AS an intermittent series, the Crosswords column looks at the work of vets around the world in our “Day in Life” series.
The last instalment was provided by an inner city small animal vet in New Dehli, India. Much work vets do around the world has many similarities (as we learned in Delhi, pyos still turn up on Friday evening without an appointment) and much of the way vets live and work around the world is similar.
It is the similarities that give us a way in to understand and empathise with our colleagues whether up the road or across the globe, but of course it’s the differences that make it interesting. So I thought: last time we looked at inner city India, what could be further from that in terms of climate, patient type and general lifestyle?
The Falkland Islands seemed the logical non-sequitur. The islands (there are two main ones and many smaller ones) lie some 400 miles from the South American mainland and 850 miles north of the Antarctic Circle. The islands have a population of about 2,500 and are about half the size of Wales.
The climate is characterised by a narrow temperature range (-5°C to 24°C), strong winds, fairly low rainfall evenly distributed throughout the year, and higher sunshine hours than most parts of Britain.
They have been in the news in the UK more than usual recently with the 30th anniversary of the war last year which brought remembrances at home and more polemics from the Argentines.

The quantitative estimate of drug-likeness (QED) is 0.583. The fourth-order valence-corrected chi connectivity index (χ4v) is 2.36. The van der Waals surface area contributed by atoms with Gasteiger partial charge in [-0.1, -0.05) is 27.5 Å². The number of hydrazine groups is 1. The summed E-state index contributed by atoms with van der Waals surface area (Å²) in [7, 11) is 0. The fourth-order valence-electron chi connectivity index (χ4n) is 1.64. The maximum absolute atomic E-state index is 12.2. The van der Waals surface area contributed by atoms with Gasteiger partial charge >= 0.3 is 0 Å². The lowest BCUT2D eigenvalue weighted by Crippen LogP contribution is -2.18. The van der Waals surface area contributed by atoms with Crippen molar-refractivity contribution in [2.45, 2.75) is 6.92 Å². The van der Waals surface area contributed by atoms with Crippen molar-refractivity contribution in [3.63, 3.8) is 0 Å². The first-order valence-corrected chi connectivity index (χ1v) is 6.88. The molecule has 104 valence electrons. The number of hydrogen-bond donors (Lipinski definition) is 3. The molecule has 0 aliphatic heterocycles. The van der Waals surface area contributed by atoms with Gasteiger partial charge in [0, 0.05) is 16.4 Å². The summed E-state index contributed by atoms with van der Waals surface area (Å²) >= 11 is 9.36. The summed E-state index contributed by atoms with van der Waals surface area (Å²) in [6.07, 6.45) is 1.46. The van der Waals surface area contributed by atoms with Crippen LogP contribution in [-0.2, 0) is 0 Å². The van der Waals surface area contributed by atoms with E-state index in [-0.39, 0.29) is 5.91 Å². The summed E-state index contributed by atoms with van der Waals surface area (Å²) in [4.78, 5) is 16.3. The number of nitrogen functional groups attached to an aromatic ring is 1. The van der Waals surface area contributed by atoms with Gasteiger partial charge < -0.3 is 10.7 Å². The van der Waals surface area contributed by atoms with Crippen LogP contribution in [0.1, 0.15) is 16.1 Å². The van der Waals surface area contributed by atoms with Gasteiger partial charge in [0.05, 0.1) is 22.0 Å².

With the Iron Lady’s recent death (may she rust in peace) there has been some discussion again of the islands.
The vets are part of the Ministry of Agriculture (there are no private practices). I contacted them via e-mail and interviewed Zoe Luxton, one of the two veterinary officers, to find out about her working day:
Zoe, could give me an idea of your average “day in life”?
“At the moment a day in the life of a Falkland Islands Government Veterinary Officer is extremely hectic! So apologies for the delay in replying to you.”
“A brief bit of background on me: I was born in the Falklands in 1977 and apart from holidays lived here until I went to Winchester in 1994 for my A-levels (you can still only study up to GCSE level in the FI [Falkland Islands]) and from there went to the RVC in London. I graduated in 2001 and worked in Suffolk until the end of 2005.”
“After a year travelling in Australia I got the position as veterinary officer with the Falkland Islands Government. It’s an extremely varied position – there are no other clinics in the Islands, so our Government office houses a consulting room and a small but well-equipped surgery and kennel room.”
Public health duties
“As well as being responsible for animal health in the Islands, we also carry out many public health duties as we are the competent authority for the EU-approved abattoir and fishing vessels. During the ‘high’ export season there is a full-time OV at the abattoir which leaves the veterinary officer and senior veterinary officer in the clinic.